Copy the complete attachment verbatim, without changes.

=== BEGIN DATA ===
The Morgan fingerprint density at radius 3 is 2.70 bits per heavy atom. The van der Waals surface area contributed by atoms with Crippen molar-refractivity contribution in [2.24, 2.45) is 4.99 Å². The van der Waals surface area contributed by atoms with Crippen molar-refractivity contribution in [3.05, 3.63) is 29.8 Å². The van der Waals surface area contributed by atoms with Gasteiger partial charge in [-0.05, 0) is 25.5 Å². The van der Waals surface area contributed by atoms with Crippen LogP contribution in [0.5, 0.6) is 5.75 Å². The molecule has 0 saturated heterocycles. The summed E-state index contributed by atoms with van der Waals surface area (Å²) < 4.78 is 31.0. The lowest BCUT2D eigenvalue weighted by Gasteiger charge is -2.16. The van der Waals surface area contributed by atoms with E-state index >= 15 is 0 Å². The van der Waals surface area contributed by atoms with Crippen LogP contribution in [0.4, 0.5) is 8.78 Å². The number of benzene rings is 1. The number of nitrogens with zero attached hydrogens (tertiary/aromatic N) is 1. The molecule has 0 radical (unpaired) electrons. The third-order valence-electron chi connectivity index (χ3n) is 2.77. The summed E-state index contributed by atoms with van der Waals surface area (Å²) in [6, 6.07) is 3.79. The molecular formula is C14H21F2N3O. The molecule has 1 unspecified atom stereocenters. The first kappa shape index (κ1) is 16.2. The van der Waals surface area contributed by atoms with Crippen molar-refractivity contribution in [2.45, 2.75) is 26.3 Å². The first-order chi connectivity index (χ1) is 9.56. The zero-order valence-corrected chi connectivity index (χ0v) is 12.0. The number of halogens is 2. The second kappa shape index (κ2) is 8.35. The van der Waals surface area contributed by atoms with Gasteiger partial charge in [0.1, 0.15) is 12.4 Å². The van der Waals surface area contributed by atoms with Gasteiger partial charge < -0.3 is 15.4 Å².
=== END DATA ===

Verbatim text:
The Morgan fingerprint density at radius 3 is 2.70 bits per heavy atom. The van der Waals surface area contributed by atoms with Crippen molar-refractivity contribution in [2.24, 2.45) is 4.99 Å². The van der Waals surface area contributed by atoms with Crippen molar-refractivity contribution in [3.05, 3.63) is 29.8 Å². The van der Waals surface area contributed by atoms with Gasteiger partial charge in [-0.05, 0) is 25.5 Å². The van der Waals surface area contributed by atoms with Crippen LogP contribution in [0.5, 0.6) is 5.75 Å². The molecule has 0 saturated heterocycles. The summed E-state index contributed by atoms with van der Waals surface area (Å²) < 4.78 is 31.0. The lowest BCUT2D eigenvalue weighted by Gasteiger charge is -2.16. The van der Waals surface area contributed by atoms with E-state index >= 15 is 0 Å². The van der Waals surface area contributed by atoms with Crippen LogP contribution in [0.4, 0.5) is 8.78 Å². The number of benzene rings is 1. The number of nitrogens with zero attached hydrogens (tertiary/aromatic N) is 1. The molecule has 0 radical (unpaired) electrons. The third-order valence-electron chi connectivity index (χ3n) is 2.77. The summed E-state index contributed by atoms with van der Waals surface area (Å²) in [6, 6.07) is 3.79. The molecular formula is C14H21F2N3O. The molecule has 1 unspecified atom stereocenters. The first kappa shape index (κ1) is 16.2. The van der Waals surface area contributed by atoms with Crippen molar-refractivity contribution in [2.45, 2.75) is 26.3 Å². The first-order chi connectivity index (χ1) is 9.56. The zero-order valence-corrected chi connectivity index (χ0v) is 12.0. The number of halogens is 2. The second kappa shape index (κ2) is 8.35. The van der Waals surface area contributed by atoms with Gasteiger partial charge in [0.1, 0.15) is 12.4 Å². The van der Waals surface area contributed by atoms with Gasteiger partial charge < -0.3 is 15.4 Å².